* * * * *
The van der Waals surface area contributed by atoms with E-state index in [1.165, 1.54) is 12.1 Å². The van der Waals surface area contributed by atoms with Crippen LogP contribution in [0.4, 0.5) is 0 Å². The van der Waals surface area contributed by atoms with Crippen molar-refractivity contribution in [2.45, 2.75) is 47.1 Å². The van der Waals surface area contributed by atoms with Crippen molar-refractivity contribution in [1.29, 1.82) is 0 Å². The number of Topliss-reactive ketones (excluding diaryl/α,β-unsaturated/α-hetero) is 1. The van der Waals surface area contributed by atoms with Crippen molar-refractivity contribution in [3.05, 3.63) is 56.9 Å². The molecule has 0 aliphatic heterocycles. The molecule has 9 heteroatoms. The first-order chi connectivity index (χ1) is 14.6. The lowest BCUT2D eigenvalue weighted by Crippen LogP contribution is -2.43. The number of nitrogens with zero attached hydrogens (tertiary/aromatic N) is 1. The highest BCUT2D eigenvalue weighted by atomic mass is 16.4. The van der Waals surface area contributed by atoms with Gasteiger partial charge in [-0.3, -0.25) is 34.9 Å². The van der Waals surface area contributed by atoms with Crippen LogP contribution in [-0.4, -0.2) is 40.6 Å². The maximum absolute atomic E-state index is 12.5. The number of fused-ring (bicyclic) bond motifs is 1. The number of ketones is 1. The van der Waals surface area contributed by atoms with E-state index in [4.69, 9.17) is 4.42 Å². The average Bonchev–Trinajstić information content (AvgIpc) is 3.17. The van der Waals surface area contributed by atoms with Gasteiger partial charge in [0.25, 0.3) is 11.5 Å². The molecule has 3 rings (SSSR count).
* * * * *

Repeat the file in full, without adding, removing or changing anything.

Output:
The van der Waals surface area contributed by atoms with E-state index in [1.165, 1.54) is 12.1 Å². The van der Waals surface area contributed by atoms with Crippen LogP contribution in [0.4, 0.5) is 0 Å². The van der Waals surface area contributed by atoms with Crippen molar-refractivity contribution in [2.45, 2.75) is 47.1 Å². The van der Waals surface area contributed by atoms with Crippen molar-refractivity contribution in [1.29, 1.82) is 0 Å². The number of Topliss-reactive ketones (excluding diaryl/α,β-unsaturated/α-hetero) is 1. The van der Waals surface area contributed by atoms with Crippen molar-refractivity contribution in [3.05, 3.63) is 56.9 Å². The molecule has 0 aliphatic heterocycles. The molecule has 9 heteroatoms. The first-order chi connectivity index (χ1) is 14.6. The lowest BCUT2D eigenvalue weighted by Crippen LogP contribution is -2.43. The number of nitrogens with zero attached hydrogens (tertiary/aromatic N) is 1. The highest BCUT2D eigenvalue weighted by atomic mass is 16.4. The van der Waals surface area contributed by atoms with Gasteiger partial charge in [-0.3, -0.25) is 34.9 Å². The van der Waals surface area contributed by atoms with Crippen LogP contribution in [-0.4, -0.2) is 40.6 Å². The maximum absolute atomic E-state index is 12.5. The number of fused-ring (bicyclic) bond motifs is 1. The number of ketones is 1. The van der Waals surface area contributed by atoms with E-state index in [4.69, 9.17) is 4.42 Å². The average Bonchev–Trinajstić information content (AvgIpc) is 3.17. The van der Waals surface area contributed by atoms with Gasteiger partial charge in [0.25, 0.3) is 11.5 Å². The molecule has 3 rings (SSSR count).